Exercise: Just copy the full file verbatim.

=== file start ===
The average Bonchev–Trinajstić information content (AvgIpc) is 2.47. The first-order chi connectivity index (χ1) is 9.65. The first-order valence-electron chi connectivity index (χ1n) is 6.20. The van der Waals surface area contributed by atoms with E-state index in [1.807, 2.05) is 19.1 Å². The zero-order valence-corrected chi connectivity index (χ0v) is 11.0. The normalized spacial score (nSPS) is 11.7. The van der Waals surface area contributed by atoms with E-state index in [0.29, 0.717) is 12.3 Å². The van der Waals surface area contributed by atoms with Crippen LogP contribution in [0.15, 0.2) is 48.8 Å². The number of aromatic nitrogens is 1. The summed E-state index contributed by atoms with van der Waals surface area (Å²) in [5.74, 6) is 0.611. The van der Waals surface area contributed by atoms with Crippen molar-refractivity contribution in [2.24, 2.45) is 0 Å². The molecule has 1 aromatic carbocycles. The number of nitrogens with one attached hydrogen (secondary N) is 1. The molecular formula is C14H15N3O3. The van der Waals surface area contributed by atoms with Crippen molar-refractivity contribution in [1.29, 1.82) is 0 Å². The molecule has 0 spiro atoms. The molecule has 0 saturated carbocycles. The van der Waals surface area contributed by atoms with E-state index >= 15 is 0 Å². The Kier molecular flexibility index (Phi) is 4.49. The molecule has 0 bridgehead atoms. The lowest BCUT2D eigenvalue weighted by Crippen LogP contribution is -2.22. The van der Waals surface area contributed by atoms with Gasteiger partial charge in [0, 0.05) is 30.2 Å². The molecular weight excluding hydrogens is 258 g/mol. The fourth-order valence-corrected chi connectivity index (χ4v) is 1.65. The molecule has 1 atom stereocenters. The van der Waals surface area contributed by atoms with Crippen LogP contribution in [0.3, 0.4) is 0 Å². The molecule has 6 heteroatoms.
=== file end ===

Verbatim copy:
The average Bonchev–Trinajstić information content (AvgIpc) is 2.47. The first-order chi connectivity index (χ1) is 9.65. The first-order valence-electron chi connectivity index (χ1n) is 6.20. The van der Waals surface area contributed by atoms with E-state index in [1.807, 2.05) is 19.1 Å². The zero-order valence-corrected chi connectivity index (χ0v) is 11.0. The normalized spacial score (nSPS) is 11.7. The van der Waals surface area contributed by atoms with E-state index in [0.29, 0.717) is 12.3 Å². The van der Waals surface area contributed by atoms with Crippen LogP contribution in [0.15, 0.2) is 48.8 Å². The number of aromatic nitrogens is 1. The summed E-state index contributed by atoms with van der Waals surface area (Å²) in [5.74, 6) is 0.611. The van der Waals surface area contributed by atoms with Crippen molar-refractivity contribution in [2.24, 2.45) is 0 Å². The molecule has 1 aromatic carbocycles. The number of nitrogens with one attached hydrogen (secondary N) is 1. The molecular formula is C14H15N3O3. The van der Waals surface area contributed by atoms with Crippen molar-refractivity contribution in [1.29, 1.82) is 0 Å². The molecule has 0 spiro atoms. The molecule has 0 saturated carbocycles. The van der Waals surface area contributed by atoms with E-state index >= 15 is 0 Å². The Kier molecular flexibility index (Phi) is 4.49. The molecule has 0 bridgehead atoms. The lowest BCUT2D eigenvalue weighted by Crippen LogP contribution is -2.22. The van der Waals surface area contributed by atoms with Gasteiger partial charge in [0, 0.05) is 30.2 Å². The molecular weight excluding hydrogens is 258 g/mol. The fourth-order valence-corrected chi connectivity index (χ4v) is 1.65. The molecule has 1 atom stereocenters. The van der Waals surface area contributed by atoms with Crippen LogP contribution in [0.3, 0.4) is 0 Å². The molecule has 6 heteroatoms.